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Scientists dissolve crude oil in water to study its composition

The new strategy is agreeable with green chemistry standards as it obviates the requirement for naturally dangerous solvents.

Illustration. Oil dissolved in water. Credit: @tsarcyanide/MIPT
Illustration. Oil dissolved in water. Credit: @tsarcyanide/MIPT

The structures of individual molecules in crude oil remain unknown in spite of the considerable amount of research dedicated to this topic. The extreme complexity of crude oil makes it difficult to impossible to separate crude oil into individual compounds and decide their structure by NMR or X-ray spectroscopy.

In a new study, scientists reported a new approach to oil composition analysis using high temperature and pressure to dissolve crude oil in water. The new strategy is agreeable with green chemistry standards as it obviates the requirement for naturally dangerous solvents.

The extreme complexity of crude oil makes it difficult to impossible into individual compounds. Heavier fractions, which are nonvolatile at 300 degrees Celsius, are yet to be appropriately considered. It is realized that they comprise predominantly of phenols, ketones, carbazoles, pyridines, quinolines, dibenzofurans, and carboxylic acids.

In addition, crude oil from certain fields may likewise contain sulphuric compounds. Many hydrocarbons have identical formulas, with a similar number of carbon, hydrogen, and oxygen atoms, however, vary in their arrangements, i.e., they are isomers.

Different structures indeed have different chemical properties. Heavier hydrocarbons consist of many atoms, which means more structural variability for each compound.

Oil dissolved in superheated water
Oil dissolved in superheated water

Mass spectrometry provides information on the elemental composition of substances and their molecular mass but often fails to distinguish between different isomers. Such information may be obtained through isotope exchange analysis. This method is based on the fact that, depending on which particular compounds constitute crude oil or some other sample, oxygen and hydrogen atoms will take more or less time to be replaced with their isotopes—essentially the same elements, but with a different mass.

Water is the most readily available and the cleanest source of isotopes, but oil is insoluble in water under normal conditions, so potent acids and alkali have to be used instead. But acids tend to break down organic compounds, especially at high temperatures, thus altering the sample’s composition.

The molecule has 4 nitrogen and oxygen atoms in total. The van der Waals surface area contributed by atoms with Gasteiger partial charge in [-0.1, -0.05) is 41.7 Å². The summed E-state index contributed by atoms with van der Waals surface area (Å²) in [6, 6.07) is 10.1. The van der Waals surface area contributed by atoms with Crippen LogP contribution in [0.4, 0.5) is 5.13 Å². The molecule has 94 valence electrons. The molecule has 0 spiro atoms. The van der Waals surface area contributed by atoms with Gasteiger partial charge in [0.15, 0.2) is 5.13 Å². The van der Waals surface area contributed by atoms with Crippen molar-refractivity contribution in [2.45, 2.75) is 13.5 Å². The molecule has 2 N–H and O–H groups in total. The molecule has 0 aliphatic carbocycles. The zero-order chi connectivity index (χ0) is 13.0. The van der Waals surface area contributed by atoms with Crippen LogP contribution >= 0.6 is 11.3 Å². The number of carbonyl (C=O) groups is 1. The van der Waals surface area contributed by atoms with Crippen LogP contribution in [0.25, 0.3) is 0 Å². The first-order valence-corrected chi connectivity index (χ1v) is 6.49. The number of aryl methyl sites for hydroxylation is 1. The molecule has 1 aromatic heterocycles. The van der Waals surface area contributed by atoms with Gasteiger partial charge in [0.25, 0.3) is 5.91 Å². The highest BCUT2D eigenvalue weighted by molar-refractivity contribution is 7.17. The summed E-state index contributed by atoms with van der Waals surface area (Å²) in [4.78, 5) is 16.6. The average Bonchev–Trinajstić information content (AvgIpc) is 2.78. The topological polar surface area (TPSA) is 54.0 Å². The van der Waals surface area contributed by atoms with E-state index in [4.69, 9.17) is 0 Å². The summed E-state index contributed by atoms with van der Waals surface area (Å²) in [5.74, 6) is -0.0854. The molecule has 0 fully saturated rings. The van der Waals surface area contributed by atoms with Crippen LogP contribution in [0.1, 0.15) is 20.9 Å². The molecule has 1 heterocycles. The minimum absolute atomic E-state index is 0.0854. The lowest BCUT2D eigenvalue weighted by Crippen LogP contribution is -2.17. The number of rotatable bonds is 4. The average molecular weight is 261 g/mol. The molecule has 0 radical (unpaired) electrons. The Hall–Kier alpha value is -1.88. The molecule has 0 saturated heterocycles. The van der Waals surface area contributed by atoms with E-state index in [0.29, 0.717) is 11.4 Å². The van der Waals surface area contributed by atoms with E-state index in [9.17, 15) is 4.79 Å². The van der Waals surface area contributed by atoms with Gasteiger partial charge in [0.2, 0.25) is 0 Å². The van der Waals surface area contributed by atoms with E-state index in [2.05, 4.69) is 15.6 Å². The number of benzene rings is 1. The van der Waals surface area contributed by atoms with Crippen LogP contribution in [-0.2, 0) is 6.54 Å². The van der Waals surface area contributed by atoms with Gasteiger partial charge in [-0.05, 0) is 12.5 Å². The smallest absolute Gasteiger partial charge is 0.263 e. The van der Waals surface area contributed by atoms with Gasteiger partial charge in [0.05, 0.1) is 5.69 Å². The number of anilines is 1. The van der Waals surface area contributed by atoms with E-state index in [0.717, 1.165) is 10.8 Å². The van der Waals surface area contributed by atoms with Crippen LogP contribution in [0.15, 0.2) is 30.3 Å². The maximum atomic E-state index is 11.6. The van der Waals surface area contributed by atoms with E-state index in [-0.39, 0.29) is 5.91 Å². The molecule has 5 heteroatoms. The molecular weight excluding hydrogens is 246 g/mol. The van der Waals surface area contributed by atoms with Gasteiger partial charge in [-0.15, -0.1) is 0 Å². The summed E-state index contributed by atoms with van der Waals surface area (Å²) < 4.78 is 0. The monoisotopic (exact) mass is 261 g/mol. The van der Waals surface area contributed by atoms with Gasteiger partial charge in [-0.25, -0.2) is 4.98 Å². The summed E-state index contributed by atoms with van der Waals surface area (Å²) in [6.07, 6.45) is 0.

It is known, however, that compounds insoluble in water may be dissolved in superheated, or supercritical, water at temperatures significantly over 100 degrees C, so it was decided to apply this method to crude oil.

Scientists proved it by obtaining a water-based crude oil solution by increasing the temperature and pressure and analyzed its composition.

They heated the sample to 360 degrees C in heavy water at a pressure above 300 atm for one hour.

Scientists then compared mass spectra of the original sample and the sample after the isotope exchange reaction and obtained more information on the structure of the compounds comprising crude oil.

Professor of Skoltech and MIPT Eugene Nikolaev, who also heads the Laboratory of Mass Spectrometry at Skoltech said, “Isotope labels may only be incorporated at specific positions in the molecule, similar to the lock-and-key model. We can analyze molecular structure by using high-resolution mass spectrometry to measure the exchange rate even when it is impossible to separate individual compounds and identify their structure with other methods.”

Yury Kostyukevich, one of the authors of the paper and a senior researcher at Skoltech and MIPT laboratories said, “Light crude oil reserves are depleting. Hydrocracking of fuel oil, which is characterized by its highly complex and poorly studied molecular structure, is playing an ever greater role in gasoline production. Hydrocrackers are expensive, they are not produced in Russia, and they require the use of special catalysts. We have found a way to identify furans, pyridines, and naphthenic acids in crude oil without having to resort to the complex distillation process.”

“We hope our research will help better understand crude oil structure and composition, contribute to the development of new catalysts for more efficient oil refining, and enable improved oil quality monitoring in trunk pipeline systems.”

The study was conducted in collaboration by the MIPT, Skoltech, the Joint Institute for High Temperatures of the Russian Academy of Sciences, and Lomonosov Moscow State University. It is published in the Analytical and Bioanalytical Chemistry.